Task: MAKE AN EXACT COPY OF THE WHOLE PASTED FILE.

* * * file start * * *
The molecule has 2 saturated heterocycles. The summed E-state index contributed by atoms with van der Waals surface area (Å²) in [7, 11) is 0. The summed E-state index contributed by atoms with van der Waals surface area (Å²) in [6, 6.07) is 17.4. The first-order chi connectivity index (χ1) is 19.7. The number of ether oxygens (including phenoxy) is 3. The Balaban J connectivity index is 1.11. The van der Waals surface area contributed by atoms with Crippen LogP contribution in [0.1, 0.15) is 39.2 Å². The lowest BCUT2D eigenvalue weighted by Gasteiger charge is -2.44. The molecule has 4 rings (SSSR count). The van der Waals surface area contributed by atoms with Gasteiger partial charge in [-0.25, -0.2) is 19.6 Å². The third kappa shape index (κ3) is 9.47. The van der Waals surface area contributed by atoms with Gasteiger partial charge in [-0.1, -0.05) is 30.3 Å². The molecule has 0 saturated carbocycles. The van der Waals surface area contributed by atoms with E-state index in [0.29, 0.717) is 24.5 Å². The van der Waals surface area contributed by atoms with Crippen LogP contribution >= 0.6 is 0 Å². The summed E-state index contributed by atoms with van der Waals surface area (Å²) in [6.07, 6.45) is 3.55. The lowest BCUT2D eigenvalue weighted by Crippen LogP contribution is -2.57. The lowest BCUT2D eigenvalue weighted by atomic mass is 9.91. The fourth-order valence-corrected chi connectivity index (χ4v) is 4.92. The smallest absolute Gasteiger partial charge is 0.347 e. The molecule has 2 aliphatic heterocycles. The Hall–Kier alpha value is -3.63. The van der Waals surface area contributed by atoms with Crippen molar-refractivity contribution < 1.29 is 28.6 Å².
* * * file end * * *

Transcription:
The molecule has 2 saturated heterocycles. The summed E-state index contributed by atoms with van der Waals surface area (Å²) in [7, 11) is 0. The summed E-state index contributed by atoms with van der Waals surface area (Å²) in [6, 6.07) is 17.4. The first-order chi connectivity index (χ1) is 19.7. The number of ether oxygens (including phenoxy) is 3. The Balaban J connectivity index is 1.11. The van der Waals surface area contributed by atoms with Crippen LogP contribution in [0.1, 0.15) is 39.2 Å². The lowest BCUT2D eigenvalue weighted by Gasteiger charge is -2.44. The molecule has 4 rings (SSSR count). The van der Waals surface area contributed by atoms with Gasteiger partial charge in [-0.25, -0.2) is 19.6 Å². The third kappa shape index (κ3) is 9.47. The van der Waals surface area contributed by atoms with Gasteiger partial charge in [-0.1, -0.05) is 30.3 Å². The molecule has 0 saturated carbocycles. The van der Waals surface area contributed by atoms with E-state index in [0.29, 0.717) is 24.5 Å². The van der Waals surface area contributed by atoms with Crippen LogP contribution >= 0.6 is 0 Å². The summed E-state index contributed by atoms with van der Waals surface area (Å²) in [6.07, 6.45) is 3.55. The lowest BCUT2D eigenvalue weighted by Crippen LogP contribution is -2.57. The lowest BCUT2D eigenvalue weighted by atomic mass is 9.91. The fourth-order valence-corrected chi connectivity index (χ4v) is 4.92. The smallest absolute Gasteiger partial charge is 0.347 e. The molecule has 2 aliphatic heterocycles. The Hall–Kier alpha value is -3.63. The van der Waals surface area contributed by atoms with Crippen molar-refractivity contribution < 1.29 is 28.6 Å².